Stock Market: Reduce Your Risk With This Low-Volatility Fund
High volatility doesn't suggest a stock should be avoided, rather it indicates that investors should expect large price swings. Photo: alexsl/Getty Images
We’re starting to see a new spike in market volatility. After hitting a one-year peak in early March, the CBOE Volatility Index (VIX) fell by almost half over the following four weeks.
But now it’s gradually climbing again as investors contemplate the long-term effects of the Ukraine war, soaring inflation, rising interest rates, and the on-going impact of the pandemic on supply chains and global growth.
Volatility is a measure of the swings in price of an index or a specific stock. Assets that have high volatility are deemed to be riskier. They are known as high beta stocks. Those which display lower up-down price movements are described as low beta and are generally seen as lower risk.
High volatility doesn’t necessarily mean a stock should be avoided. It simply warns investors to expect large price swings one way or the other. Investors with heart conditions who watch stock prices closely should probably choose lower beta alternatives.
Low-beta stocks are a completely different story. Most Canadian ETF and mutual companies offer at least one and sometimes several low volatility funds (sometimes called minimum volatility). Here’s one example from my Income Investor recommended list.
BMO Low Volatility Canadian Equity ETF (TSX: ZLB).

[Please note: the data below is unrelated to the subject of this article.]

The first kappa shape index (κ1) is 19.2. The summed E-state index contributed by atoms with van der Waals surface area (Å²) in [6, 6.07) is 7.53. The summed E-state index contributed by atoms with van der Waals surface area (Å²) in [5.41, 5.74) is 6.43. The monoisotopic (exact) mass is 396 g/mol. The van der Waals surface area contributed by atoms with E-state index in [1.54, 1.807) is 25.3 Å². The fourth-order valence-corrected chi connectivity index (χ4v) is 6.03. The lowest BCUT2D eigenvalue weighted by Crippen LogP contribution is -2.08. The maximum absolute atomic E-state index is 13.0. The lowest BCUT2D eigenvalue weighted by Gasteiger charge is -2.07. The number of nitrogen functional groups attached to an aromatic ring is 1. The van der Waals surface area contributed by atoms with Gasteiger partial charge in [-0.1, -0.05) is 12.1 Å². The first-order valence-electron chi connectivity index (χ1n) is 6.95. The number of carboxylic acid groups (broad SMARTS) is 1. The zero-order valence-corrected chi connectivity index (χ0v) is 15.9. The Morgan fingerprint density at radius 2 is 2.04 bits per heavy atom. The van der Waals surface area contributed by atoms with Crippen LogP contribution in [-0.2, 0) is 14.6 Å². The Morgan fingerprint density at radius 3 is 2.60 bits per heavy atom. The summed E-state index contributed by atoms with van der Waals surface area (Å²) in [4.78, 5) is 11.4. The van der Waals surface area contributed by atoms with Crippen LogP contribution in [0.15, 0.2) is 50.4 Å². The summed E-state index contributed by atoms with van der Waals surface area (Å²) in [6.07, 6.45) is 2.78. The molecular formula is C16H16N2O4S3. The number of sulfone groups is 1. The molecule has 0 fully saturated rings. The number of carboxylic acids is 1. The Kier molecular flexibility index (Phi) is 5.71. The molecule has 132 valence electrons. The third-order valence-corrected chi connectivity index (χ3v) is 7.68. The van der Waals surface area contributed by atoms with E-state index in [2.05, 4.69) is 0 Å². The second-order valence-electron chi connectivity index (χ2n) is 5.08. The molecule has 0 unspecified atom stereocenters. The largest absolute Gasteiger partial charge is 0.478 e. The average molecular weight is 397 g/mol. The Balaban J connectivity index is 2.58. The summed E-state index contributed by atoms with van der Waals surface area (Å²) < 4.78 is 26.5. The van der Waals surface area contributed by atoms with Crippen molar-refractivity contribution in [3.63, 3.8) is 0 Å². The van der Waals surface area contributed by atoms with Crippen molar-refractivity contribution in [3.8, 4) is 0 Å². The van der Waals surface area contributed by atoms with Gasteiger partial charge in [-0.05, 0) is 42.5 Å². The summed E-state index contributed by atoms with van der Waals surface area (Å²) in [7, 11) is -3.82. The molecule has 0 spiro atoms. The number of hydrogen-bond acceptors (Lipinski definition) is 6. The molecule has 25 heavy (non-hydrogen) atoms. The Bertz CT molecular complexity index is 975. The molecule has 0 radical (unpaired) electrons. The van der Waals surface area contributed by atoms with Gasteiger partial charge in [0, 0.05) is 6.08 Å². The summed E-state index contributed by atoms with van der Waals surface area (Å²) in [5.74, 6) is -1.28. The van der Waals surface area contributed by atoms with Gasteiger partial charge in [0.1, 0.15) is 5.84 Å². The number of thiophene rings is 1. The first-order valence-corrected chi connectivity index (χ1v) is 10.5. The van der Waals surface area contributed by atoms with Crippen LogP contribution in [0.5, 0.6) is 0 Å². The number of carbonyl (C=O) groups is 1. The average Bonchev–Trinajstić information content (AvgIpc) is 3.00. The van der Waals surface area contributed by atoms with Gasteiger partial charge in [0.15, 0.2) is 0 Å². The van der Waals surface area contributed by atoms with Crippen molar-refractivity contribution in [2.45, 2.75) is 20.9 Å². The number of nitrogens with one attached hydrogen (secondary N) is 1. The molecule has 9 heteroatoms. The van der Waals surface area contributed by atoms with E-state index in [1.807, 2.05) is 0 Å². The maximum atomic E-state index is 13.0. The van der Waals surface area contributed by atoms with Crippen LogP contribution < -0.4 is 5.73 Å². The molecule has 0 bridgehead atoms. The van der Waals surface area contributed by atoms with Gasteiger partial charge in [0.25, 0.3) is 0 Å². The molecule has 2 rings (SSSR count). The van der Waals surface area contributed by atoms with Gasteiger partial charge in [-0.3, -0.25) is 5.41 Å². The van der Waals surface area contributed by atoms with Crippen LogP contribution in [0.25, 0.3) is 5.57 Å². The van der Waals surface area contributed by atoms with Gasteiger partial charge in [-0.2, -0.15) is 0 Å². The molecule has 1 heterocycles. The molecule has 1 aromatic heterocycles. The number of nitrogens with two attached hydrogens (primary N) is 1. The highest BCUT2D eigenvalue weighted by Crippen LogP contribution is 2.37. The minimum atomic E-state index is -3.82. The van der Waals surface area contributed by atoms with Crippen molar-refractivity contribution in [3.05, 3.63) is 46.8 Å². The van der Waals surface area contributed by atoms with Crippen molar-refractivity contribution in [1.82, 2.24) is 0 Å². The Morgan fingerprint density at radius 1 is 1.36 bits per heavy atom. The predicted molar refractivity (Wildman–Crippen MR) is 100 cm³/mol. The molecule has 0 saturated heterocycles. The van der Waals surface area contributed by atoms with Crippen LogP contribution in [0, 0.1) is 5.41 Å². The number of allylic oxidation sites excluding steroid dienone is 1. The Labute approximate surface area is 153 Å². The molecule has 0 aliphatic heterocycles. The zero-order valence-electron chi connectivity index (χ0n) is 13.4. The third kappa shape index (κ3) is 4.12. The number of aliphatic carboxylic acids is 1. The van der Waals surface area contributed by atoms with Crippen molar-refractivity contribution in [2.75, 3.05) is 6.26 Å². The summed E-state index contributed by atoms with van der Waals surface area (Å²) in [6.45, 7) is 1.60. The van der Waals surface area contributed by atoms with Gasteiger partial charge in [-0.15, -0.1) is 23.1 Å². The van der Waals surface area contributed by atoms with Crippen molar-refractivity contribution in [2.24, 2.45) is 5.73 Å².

Background: This ETF invests in a portfolio of large-cap Canadian stocks that have a low beta history, meaning they are less sensitive to broad market movements and, therefore, theoretically less risky. The portfolio is rebalanced in June and reconstituted in December.
Performance: The fund has been moving higher since the start of the year, reaching a high of $42.68 earlier this month. Over the past decade (to March 31), the average annual total return is 12.95 per cent.
Portfolio: There are 47 positions in the portfolio, all Canadian companies. The portfolio is fairly evenly balanced, with Hydro One (4.69 per cent), Franco-Nevada (3.85 per cent), Metro Inc. (3.38 per cent), Fortis Inc. (3.37 per cent), and Emera Inc. (3.37 per cent) being the largest holdings.
In terms of sector breakdown, 21.14 per cent is in financials (a significant underweight from the TSX Composite), 16 per cent in utilities (an overweight), and 12.18 per cent in consumer staples. There are no energy stocks, despite the fact it’s the second-largest sector in the S&P/TSX Composite.
Key metrics: The fund was launched in October 2011 and has almost $3 billion in asset under management. That’s up $2.4 billion at the time of our last update in September 2020. The MER is 0.39 per cent.
Distributions: The fund makes quarterly payments, which are currently running at $0.26 per unit ($1.04 per year). At that rate, the yield at the current price is 2.5 per cent.
Tax implications: In 2021, about 98 per cent of the distributions were treated as capital gains or eligible dividends, making this is a very tax-efficient fund.
Risk: BMO classifies it as low-medium. Although this is a low-volatility fund, it is not immune from stock market risk. However, this fund should hold up better than the broad market in a steep decline.
Conclusion: This ETF is well positioned for current market conditions and offers some downside protection in the event of a continued sell-off.
Gordon Pape is Editor and Publisher of the Internet Wealth Builder and Income Investor newsletters. For more information and details on how to subscribe, go to www.buildingwealth.ca/subscribe
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